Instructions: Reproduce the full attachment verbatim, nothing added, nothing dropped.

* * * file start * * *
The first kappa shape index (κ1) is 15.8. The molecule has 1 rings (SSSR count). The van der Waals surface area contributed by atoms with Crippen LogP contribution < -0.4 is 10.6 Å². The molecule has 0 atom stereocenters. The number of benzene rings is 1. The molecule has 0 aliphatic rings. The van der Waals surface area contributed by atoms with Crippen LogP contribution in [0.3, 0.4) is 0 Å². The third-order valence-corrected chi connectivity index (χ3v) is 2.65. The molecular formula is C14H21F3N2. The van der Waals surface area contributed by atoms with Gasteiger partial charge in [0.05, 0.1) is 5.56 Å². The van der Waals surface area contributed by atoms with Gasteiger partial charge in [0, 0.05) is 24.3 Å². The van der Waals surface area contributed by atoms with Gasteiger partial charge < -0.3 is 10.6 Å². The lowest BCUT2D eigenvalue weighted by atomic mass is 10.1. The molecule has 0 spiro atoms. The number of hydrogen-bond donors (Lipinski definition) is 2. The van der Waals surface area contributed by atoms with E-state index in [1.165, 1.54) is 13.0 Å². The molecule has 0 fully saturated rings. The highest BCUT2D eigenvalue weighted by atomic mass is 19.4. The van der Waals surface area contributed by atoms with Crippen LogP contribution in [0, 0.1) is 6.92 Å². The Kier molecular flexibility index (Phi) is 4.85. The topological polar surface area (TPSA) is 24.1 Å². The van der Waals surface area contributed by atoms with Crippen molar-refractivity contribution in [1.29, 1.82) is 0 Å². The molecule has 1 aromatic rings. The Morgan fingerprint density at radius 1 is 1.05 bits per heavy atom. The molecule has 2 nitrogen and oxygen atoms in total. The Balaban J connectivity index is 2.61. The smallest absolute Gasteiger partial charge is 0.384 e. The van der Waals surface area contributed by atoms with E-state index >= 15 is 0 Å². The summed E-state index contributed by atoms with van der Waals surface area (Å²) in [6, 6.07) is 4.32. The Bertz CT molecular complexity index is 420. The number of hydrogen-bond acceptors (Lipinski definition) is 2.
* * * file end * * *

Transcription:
The first kappa shape index (κ1) is 15.8. The molecule has 1 rings (SSSR count). The van der Waals surface area contributed by atoms with Crippen LogP contribution < -0.4 is 10.6 Å². The molecule has 0 atom stereocenters. The number of benzene rings is 1. The molecule has 0 aliphatic rings. The van der Waals surface area contributed by atoms with Crippen LogP contribution in [0.3, 0.4) is 0 Å². The third-order valence-corrected chi connectivity index (χ3v) is 2.65. The molecular formula is C14H21F3N2. The van der Waals surface area contributed by atoms with Gasteiger partial charge in [0.05, 0.1) is 5.56 Å². The van der Waals surface area contributed by atoms with Gasteiger partial charge in [0, 0.05) is 24.3 Å². The van der Waals surface area contributed by atoms with Gasteiger partial charge < -0.3 is 10.6 Å². The lowest BCUT2D eigenvalue weighted by atomic mass is 10.1. The molecule has 0 spiro atoms. The number of hydrogen-bond donors (Lipinski definition) is 2. The van der Waals surface area contributed by atoms with E-state index in [1.165, 1.54) is 13.0 Å². The molecule has 0 fully saturated rings. The highest BCUT2D eigenvalue weighted by atomic mass is 19.4. The van der Waals surface area contributed by atoms with Crippen LogP contribution in [0, 0.1) is 6.92 Å². The Kier molecular flexibility index (Phi) is 4.85. The topological polar surface area (TPSA) is 24.1 Å². The van der Waals surface area contributed by atoms with Crippen molar-refractivity contribution in [1.29, 1.82) is 0 Å². The molecule has 1 aromatic rings. The Morgan fingerprint density at radius 1 is 1.05 bits per heavy atom. The molecule has 2 nitrogen and oxygen atoms in total. The Balaban J connectivity index is 2.61. The smallest absolute Gasteiger partial charge is 0.384 e. The van der Waals surface area contributed by atoms with E-state index >= 15 is 0 Å². The summed E-state index contributed by atoms with van der Waals surface area (Å²) in [6, 6.07) is 4.32. The Bertz CT molecular complexity index is 420. The number of hydrogen-bond acceptors (Lipinski definition) is 2.